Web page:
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If you have stepped outside recently you’ve probably noticed the slight change in weather. And if you’re unfortunate like me you naively thought the sun was your best friend and ended up getting burnt while enjoying the sun’s glistening rays.
However, there is one pest that likes to appear during the warmer months, itching to disrupt your outside activities… wasps!
You probably have a range of questions around these stinging insects that you are desperate to find answers to (maybe that’s a bit of an exaggeration).
Well, look no further as here are the answers to 10 frequently asked questions about wasps.
Wasps do not make honey.
Although wasps, like bees, drink nectar, they lack the ability to process this into honey. That’s not to say they don’t like it though, as in some instances wasps have been known to steal honey, in large amounts, from beehives.
The main difference between wasps and hornets is their size and coloring. On average, hornets are a lot larger than wasps and usually come in black and white or brownish-red coloring. Wasps appear in a variety of colors, depending on the species.
It may surprise you to learn that hornets are actually wasps! Yes, you read that right. Hornets are a subset of wasps and are a breed of special wasps living in large, highly organized colonies.
Generally, the wasps found in your garden will feed on:
However, it is pretty difficult to give a generalized answer around the diet of wasps as this can vary between different species.
Did you know: Paper wasps feed on carrion, which is found in dead flesh and often go hunting for deceased insects to feed on?
As an insect group wasps aren’t regarded as pollinators.
However, there are some exceptions. Some species of wasp, such as the Masarinae subfamily and fig wasps, are known to be potential and sometimes efficient pollinators, contributing to the pollination of several plant species.
For example, wasps play a vital role in the life cycle of a fig. Fig wasps are the only pollinator of the fig plant. Think of wasps as the next-day delivery service of Amazon Prime for fig pollen, and in return figs provide wasps with a source of food and shelter.
This is a mutually exclusive relationship known as mutualism as both organisms rely on each other to survive.
P.s. I probably shouldn’t tell you this, as it’s a bit gross, but due to this relationship between figs and wasps, there is actually a dead wasp inside every fig, but fear not as figs produce an enzyme which complete digests the wasps, so you will not find any wasp parts in your fig.
The main difference is that wasps are a lot more aggressive than bees, and will sting with little aggravation. Some species of bees can, and will, produce honey whereas no species of wasp has this ability to do this.
Other notable differences are body length and size. Bees tend to have robust, hairy bodies, whilst wasps have slender bodies with a narrow waist.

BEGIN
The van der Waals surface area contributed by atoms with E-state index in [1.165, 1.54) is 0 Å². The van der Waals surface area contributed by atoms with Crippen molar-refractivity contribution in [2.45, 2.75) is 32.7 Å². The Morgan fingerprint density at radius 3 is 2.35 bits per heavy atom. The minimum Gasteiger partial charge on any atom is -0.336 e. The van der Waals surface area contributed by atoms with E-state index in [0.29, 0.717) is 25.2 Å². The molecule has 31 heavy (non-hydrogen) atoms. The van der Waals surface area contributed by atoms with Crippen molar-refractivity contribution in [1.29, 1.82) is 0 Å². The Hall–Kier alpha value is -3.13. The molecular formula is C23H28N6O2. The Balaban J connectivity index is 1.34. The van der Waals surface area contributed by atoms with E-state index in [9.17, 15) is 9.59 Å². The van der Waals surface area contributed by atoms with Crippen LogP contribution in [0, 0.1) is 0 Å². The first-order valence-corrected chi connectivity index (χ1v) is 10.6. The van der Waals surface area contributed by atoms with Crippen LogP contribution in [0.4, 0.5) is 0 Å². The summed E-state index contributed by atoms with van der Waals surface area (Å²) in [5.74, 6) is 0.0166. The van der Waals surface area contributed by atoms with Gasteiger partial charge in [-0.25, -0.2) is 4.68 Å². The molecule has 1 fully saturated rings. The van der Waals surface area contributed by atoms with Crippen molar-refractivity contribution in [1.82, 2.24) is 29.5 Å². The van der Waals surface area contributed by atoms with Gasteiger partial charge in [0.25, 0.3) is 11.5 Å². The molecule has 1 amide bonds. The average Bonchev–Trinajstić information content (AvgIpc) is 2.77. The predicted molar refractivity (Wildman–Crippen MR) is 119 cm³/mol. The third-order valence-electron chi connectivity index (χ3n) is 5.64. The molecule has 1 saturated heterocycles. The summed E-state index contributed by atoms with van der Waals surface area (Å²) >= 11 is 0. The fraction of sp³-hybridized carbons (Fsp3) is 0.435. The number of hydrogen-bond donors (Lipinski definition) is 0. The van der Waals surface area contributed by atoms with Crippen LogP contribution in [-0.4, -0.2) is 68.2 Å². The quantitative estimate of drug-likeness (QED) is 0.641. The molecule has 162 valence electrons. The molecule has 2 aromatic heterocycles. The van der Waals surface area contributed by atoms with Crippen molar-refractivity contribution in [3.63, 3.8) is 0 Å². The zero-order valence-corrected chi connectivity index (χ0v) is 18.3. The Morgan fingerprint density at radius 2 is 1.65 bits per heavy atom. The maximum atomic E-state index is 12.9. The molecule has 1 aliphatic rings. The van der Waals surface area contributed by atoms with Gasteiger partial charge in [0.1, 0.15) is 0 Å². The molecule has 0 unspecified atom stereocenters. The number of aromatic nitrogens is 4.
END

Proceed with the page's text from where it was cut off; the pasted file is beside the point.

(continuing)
Both wasps and bees belong to the Hymenoptera order of insects, but their behavior is actually quite different.
You can treat wasp stings by:
cleaning the area with warm soapy water
ice the area to reduce the swelling
apply antiseptic cream or spray
take a painkiller or an antihistamine to help ease the pain and itchiness
Mild and moderate reactions to wasp stings can be treated with these few simple remedies. However, it is highly advised that if you are starting to show the signs of an allergic reaction to a wasp sting you visit your doctor immediately.
Generally, wasps live between 12-22 days, well the worker wasps (sterile females) do. The males have a slightly longer lifespan (although their sole purpose is to reproduce and die).
Queens usually live for about a year. After emerging in the spring from hibernation, they begin to build a nest to start a new colony until winter, when they eventually die, and the lifecycle of a wasp starts again.
Read our article about the lifespan of wasps for more details!
Both… but this all depends on the species.
Generally, the species of wasps considered pests, that you will often find in your backyard or ruining your picnic (i.e social wasps) are big fans of stinging. They sting as a form of self-defense.
However, in some instances, these stinging insects will bite. Luckily for us, they only tend to bite smaller insects and not humans. This is because their stinger is a far more effective tool at keeping us humans away.
Yes, they can.
Unlike bees, wasps can sting you multiple times, thanks to the anatomy of their stinger. The stinger of a wasp is smooth, allowing them to easily insert and withdraw their stinger to deliver multiple stings.
No, they don’t.
The reason behind this is similar to the reason why they can sting you multiple times. Because their stinger is smooth it can be easily inserted and withdrawn from your skin. On the other hand, a bee’s stinger is barbed, this causes it to get stuck when they sting you. As the bee moves away it ends up ripping its stinger off its body as it gets stuck in your skin, which ultimately causes its demise.
Wasps are extremely dangerous and their nests should not be handled alone or without proper equipment. If you have a wasp problem on your property, please do not hesitate to call Ehrlich Pest Control today!
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